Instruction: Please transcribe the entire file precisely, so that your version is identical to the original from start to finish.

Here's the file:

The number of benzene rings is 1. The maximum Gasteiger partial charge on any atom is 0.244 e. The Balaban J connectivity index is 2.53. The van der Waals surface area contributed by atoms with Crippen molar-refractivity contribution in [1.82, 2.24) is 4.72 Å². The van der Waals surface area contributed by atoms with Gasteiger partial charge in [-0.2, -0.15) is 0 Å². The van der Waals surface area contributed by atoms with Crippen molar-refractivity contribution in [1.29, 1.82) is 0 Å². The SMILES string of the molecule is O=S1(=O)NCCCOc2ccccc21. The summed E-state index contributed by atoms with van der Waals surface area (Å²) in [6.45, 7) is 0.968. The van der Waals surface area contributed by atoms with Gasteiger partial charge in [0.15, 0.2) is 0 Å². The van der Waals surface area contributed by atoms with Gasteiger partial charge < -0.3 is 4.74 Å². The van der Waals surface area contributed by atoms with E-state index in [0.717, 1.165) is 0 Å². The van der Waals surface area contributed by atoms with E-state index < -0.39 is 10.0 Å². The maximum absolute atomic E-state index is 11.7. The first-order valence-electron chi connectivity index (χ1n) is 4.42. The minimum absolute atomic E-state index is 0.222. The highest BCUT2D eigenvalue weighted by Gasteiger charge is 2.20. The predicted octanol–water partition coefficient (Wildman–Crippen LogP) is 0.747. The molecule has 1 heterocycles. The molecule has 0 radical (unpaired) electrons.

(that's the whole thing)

The number of benzene rings is 1. The maximum Gasteiger partial charge on any atom is 0.244 e. The Balaban J connectivity index is 2.53. The van der Waals surface area contributed by atoms with Crippen molar-refractivity contribution in [1.82, 2.24) is 4.72 Å². The van der Waals surface area contributed by atoms with Gasteiger partial charge in [-0.2, -0.15) is 0 Å². The van der Waals surface area contributed by atoms with Crippen molar-refractivity contribution in [1.29, 1.82) is 0 Å². The SMILES string of the molecule is O=S1(=O)NCCCOc2ccccc21. The summed E-state index contributed by atoms with van der Waals surface area (Å²) in [6.45, 7) is 0.968. The van der Waals surface area contributed by atoms with Gasteiger partial charge in [0.15, 0.2) is 0 Å². The van der Waals surface area contributed by atoms with Gasteiger partial charge < -0.3 is 4.74 Å². The van der Waals surface area contributed by atoms with E-state index in [0.717, 1.165) is 0 Å². The van der Waals surface area contributed by atoms with E-state index < -0.39 is 10.0 Å². The maximum absolute atomic E-state index is 11.7. The first-order valence-electron chi connectivity index (χ1n) is 4.42. The minimum absolute atomic E-state index is 0.222. The highest BCUT2D eigenvalue weighted by Gasteiger charge is 2.20. The predicted octanol–water partition coefficient (Wildman–Crippen LogP) is 0.747. The molecule has 1 heterocycles. The molecule has 0 radical (unpaired) electrons.